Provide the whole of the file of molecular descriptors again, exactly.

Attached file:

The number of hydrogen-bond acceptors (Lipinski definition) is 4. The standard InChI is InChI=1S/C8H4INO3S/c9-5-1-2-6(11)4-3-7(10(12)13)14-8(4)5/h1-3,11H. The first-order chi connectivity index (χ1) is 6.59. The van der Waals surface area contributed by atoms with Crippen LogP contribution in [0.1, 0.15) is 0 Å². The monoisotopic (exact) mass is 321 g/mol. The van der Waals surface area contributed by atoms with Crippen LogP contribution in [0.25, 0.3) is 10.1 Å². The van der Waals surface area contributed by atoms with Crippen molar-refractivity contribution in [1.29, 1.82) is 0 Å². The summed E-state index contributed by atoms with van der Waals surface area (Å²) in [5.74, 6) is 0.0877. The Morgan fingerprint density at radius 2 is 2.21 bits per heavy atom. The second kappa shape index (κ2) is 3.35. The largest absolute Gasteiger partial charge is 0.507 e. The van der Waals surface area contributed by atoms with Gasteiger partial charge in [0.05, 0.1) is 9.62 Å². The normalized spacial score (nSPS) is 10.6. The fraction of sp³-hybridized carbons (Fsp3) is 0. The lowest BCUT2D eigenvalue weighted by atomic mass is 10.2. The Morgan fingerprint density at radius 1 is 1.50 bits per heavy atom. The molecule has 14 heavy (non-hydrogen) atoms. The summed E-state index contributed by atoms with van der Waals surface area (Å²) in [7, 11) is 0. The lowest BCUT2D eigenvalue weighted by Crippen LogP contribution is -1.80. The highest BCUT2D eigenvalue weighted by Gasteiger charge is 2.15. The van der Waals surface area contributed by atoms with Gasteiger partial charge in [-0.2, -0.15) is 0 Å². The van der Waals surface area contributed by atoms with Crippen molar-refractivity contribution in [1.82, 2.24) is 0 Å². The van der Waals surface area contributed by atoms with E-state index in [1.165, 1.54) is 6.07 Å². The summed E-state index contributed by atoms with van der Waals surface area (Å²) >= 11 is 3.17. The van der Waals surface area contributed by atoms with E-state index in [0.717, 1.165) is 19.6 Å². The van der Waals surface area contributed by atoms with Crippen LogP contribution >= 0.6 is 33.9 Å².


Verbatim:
The number of hydrogen-bond acceptors (Lipinski definition) is 4. The standard InChI is InChI=1S/C8H4INO3S/c9-5-1-2-6(11)4-3-7(10(12)13)14-8(4)5/h1-3,11H. The first-order chi connectivity index (χ1) is 6.59. The van der Waals surface area contributed by atoms with Crippen LogP contribution in [0.1, 0.15) is 0 Å². The monoisotopic (exact) mass is 321 g/mol. The van der Waals surface area contributed by atoms with Crippen LogP contribution in [0.25, 0.3) is 10.1 Å². The van der Waals surface area contributed by atoms with Crippen molar-refractivity contribution in [1.29, 1.82) is 0 Å². The summed E-state index contributed by atoms with van der Waals surface area (Å²) in [5.74, 6) is 0.0877. The Morgan fingerprint density at radius 2 is 2.21 bits per heavy atom. The second kappa shape index (κ2) is 3.35. The largest absolute Gasteiger partial charge is 0.507 e. The van der Waals surface area contributed by atoms with Gasteiger partial charge in [0.05, 0.1) is 9.62 Å². The normalized spacial score (nSPS) is 10.6. The fraction of sp³-hybridized carbons (Fsp3) is 0. The lowest BCUT2D eigenvalue weighted by atomic mass is 10.2. The Morgan fingerprint density at radius 1 is 1.50 bits per heavy atom. The molecule has 14 heavy (non-hydrogen) atoms. The summed E-state index contributed by atoms with van der Waals surface area (Å²) in [7, 11) is 0. The lowest BCUT2D eigenvalue weighted by Crippen LogP contribution is -1.80. The highest BCUT2D eigenvalue weighted by Gasteiger charge is 2.15. The van der Waals surface area contributed by atoms with Gasteiger partial charge in [-0.2, -0.15) is 0 Å². The van der Waals surface area contributed by atoms with Crippen molar-refractivity contribution in [1.82, 2.24) is 0 Å². The van der Waals surface area contributed by atoms with E-state index in [1.165, 1.54) is 6.07 Å². The summed E-state index contributed by atoms with van der Waals surface area (Å²) >= 11 is 3.17. The van der Waals surface area contributed by atoms with E-state index in [0.717, 1.165) is 19.6 Å². The van der Waals surface area contributed by atoms with Crippen LogP contribution >= 0.6 is 33.9 Å².